A disgusted citizen files a 311 complaint about the condition of the tops of the newly rebuilt seasoning shakers along the Longfellow Bridge:
Lovely seagull poop on all 4 towers of the beautiful Longfellow bridge.
needs to stfu. seagull shit is magic good luck
Attention confused citizen, Call Charlie Baker, Not Marty on this.
PS - Not that anything can be done about this, but if you are going to file a lunatic complaint, at least you should know where and who to file it too.
You are right that it's not a Boston thing, but they could put up those prickly metal spike things that do a nice job of keeping birds off ledges and such.
Gawd gonna make it rain.
I've seen plenty of pigeons walk right through those.
A real estate agent. And move somewhere like Kansas that won't have gulls.
Paint the bridge white, whitewash, whatever
Or flip that around, we could also feed the gulls bridge-colored fish. . . I'm just trying to think outside the box. Not really working for me today.
I know someone here will know.
Would the bird droppings actually damage the structures? Or is this an aesthetic issue?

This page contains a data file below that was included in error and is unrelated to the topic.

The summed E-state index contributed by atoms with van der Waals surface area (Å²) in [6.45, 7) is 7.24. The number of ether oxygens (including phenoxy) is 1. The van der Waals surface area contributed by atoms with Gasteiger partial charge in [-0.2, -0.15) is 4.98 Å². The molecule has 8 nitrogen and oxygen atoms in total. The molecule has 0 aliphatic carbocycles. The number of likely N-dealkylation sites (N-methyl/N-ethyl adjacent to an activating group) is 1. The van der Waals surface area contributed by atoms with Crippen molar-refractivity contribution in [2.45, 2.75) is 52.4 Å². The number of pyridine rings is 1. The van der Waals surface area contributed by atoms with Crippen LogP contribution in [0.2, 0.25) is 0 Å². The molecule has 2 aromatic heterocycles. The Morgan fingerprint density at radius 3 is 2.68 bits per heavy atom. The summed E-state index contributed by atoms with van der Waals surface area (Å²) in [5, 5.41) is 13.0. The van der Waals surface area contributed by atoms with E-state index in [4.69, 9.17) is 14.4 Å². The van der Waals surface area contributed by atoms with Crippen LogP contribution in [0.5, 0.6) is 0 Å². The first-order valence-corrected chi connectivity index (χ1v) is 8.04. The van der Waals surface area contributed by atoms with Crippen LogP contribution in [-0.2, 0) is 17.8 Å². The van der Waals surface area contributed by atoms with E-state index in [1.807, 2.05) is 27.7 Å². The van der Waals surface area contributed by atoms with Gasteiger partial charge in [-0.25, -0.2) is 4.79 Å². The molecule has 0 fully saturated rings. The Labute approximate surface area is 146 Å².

So, if left for a long period of time, it could damage the structure.
However, I suspect the next round of rain will wash everything away before that happens.
Bird poop has a lot of ammonia and salt in it - particularly fish eating bird poop - which combines with rainwater to form compounds that can eat concrete and structural steel (including that inside the shakers).
This was a factor in the bridge collapse in Minnesota.
on the I-35W bridge that could be attributed to bird guano was detected on recovered portions of the structure after the collapse, the NTSB determined that neither the corrosion nor the paint loss were factors in the collapse. Rather, the collapse was attributed to failure to do proper load analysis before undertaking both the construction work underway at the time and prior construction work, the failure of MNDot to take adequate remedial action to address defeciencies - including bowing gusset plates - identified in a 2003 inspection report, and the placement of heavy construction materials on the bridge itself without proper analysis beforehand.
Steel if figured, but I was spacing on concrete corrosion.
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